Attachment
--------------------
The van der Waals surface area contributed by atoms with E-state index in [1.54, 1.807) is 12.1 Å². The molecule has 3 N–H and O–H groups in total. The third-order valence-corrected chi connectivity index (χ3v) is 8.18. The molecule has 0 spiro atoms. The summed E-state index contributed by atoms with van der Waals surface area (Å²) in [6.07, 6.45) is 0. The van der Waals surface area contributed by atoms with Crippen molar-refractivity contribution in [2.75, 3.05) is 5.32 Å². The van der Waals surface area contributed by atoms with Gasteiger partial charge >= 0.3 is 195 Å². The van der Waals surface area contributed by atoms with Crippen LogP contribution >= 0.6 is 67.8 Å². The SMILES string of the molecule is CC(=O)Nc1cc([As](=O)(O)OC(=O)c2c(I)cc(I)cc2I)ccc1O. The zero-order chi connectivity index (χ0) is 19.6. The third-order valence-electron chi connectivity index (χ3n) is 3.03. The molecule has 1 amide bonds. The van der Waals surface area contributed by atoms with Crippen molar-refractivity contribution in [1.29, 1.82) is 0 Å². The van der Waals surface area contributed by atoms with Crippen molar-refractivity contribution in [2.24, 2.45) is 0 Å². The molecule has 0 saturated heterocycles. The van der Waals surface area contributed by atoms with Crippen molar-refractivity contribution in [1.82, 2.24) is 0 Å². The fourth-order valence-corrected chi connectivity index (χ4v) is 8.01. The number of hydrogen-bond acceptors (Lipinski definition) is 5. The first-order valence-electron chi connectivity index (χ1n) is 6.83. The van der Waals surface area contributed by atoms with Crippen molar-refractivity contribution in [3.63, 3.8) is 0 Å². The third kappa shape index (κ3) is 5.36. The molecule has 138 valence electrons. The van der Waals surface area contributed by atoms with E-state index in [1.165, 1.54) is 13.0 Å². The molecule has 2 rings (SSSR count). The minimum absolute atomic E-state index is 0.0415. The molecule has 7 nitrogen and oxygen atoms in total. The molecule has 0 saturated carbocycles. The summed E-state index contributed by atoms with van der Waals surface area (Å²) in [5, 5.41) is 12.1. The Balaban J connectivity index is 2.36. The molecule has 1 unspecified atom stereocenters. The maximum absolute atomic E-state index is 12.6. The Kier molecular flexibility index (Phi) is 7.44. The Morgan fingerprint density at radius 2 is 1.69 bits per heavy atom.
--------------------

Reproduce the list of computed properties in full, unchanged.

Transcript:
The van der Waals surface area contributed by atoms with E-state index in [1.54, 1.807) is 12.1 Å². The molecule has 3 N–H and O–H groups in total. The third-order valence-corrected chi connectivity index (χ3v) is 8.18. The molecule has 0 spiro atoms. The summed E-state index contributed by atoms with van der Waals surface area (Å²) in [6.07, 6.45) is 0. The van der Waals surface area contributed by atoms with Crippen molar-refractivity contribution in [2.75, 3.05) is 5.32 Å². The van der Waals surface area contributed by atoms with Gasteiger partial charge >= 0.3 is 195 Å². The van der Waals surface area contributed by atoms with Crippen LogP contribution >= 0.6 is 67.8 Å². The SMILES string of the molecule is CC(=O)Nc1cc([As](=O)(O)OC(=O)c2c(I)cc(I)cc2I)ccc1O. The zero-order chi connectivity index (χ0) is 19.6. The third-order valence-electron chi connectivity index (χ3n) is 3.03. The molecule has 1 amide bonds. The van der Waals surface area contributed by atoms with Crippen molar-refractivity contribution in [1.29, 1.82) is 0 Å². The van der Waals surface area contributed by atoms with Crippen molar-refractivity contribution in [2.24, 2.45) is 0 Å². The molecule has 0 saturated heterocycles. The van der Waals surface area contributed by atoms with Crippen molar-refractivity contribution in [1.82, 2.24) is 0 Å². The fourth-order valence-corrected chi connectivity index (χ4v) is 8.01. The number of hydrogen-bond acceptors (Lipinski definition) is 5. The first-order valence-electron chi connectivity index (χ1n) is 6.83. The van der Waals surface area contributed by atoms with Crippen molar-refractivity contribution in [3.63, 3.8) is 0 Å². The third kappa shape index (κ3) is 5.36. The molecule has 138 valence electrons. The van der Waals surface area contributed by atoms with E-state index in [1.165, 1.54) is 13.0 Å². The molecule has 2 rings (SSSR count). The minimum absolute atomic E-state index is 0.0415. The molecule has 7 nitrogen and oxygen atoms in total. The molecule has 0 saturated carbocycles. The summed E-state index contributed by atoms with van der Waals surface area (Å²) in [5, 5.41) is 12.1. The Balaban J connectivity index is 2.36. The molecule has 1 unspecified atom stereocenters. The maximum absolute atomic E-state index is 12.6. The Kier molecular flexibility index (Phi) is 7.44. The Morgan fingerprint density at radius 2 is 1.69 bits per heavy atom.